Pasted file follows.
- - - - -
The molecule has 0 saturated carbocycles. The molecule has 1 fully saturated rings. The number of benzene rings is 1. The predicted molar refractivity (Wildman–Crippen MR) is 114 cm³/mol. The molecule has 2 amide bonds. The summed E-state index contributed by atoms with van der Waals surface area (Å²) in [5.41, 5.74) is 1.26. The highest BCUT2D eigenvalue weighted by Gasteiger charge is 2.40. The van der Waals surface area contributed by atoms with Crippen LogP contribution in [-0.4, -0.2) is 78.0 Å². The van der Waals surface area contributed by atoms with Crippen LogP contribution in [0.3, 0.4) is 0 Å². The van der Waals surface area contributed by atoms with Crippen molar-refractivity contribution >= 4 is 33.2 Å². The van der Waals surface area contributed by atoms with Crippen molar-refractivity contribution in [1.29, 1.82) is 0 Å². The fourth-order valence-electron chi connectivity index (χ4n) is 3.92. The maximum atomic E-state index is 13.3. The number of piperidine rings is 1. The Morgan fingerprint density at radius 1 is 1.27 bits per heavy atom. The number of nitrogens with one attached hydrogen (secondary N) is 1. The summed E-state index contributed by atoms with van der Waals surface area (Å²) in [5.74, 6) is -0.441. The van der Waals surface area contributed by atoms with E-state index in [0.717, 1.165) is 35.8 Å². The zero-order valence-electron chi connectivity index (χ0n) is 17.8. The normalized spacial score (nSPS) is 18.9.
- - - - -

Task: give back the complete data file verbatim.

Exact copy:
The molecule has 0 saturated carbocycles. The molecule has 1 fully saturated rings. The number of benzene rings is 1. The predicted molar refractivity (Wildman–Crippen MR) is 114 cm³/mol. The molecule has 2 amide bonds. The summed E-state index contributed by atoms with van der Waals surface area (Å²) in [5.41, 5.74) is 1.26. The highest BCUT2D eigenvalue weighted by Gasteiger charge is 2.40. The van der Waals surface area contributed by atoms with Crippen LogP contribution in [-0.4, -0.2) is 78.0 Å². The van der Waals surface area contributed by atoms with Crippen LogP contribution in [0.3, 0.4) is 0 Å². The van der Waals surface area contributed by atoms with Crippen molar-refractivity contribution >= 4 is 33.2 Å². The van der Waals surface area contributed by atoms with Crippen molar-refractivity contribution in [1.29, 1.82) is 0 Å². The fourth-order valence-electron chi connectivity index (χ4n) is 3.92. The maximum atomic E-state index is 13.3. The number of piperidine rings is 1. The Morgan fingerprint density at radius 1 is 1.27 bits per heavy atom. The number of nitrogens with one attached hydrogen (secondary N) is 1. The summed E-state index contributed by atoms with van der Waals surface area (Å²) in [5.74, 6) is -0.441. The van der Waals surface area contributed by atoms with E-state index in [0.717, 1.165) is 35.8 Å². The zero-order valence-electron chi connectivity index (χ0n) is 17.8. The normalized spacial score (nSPS) is 18.9.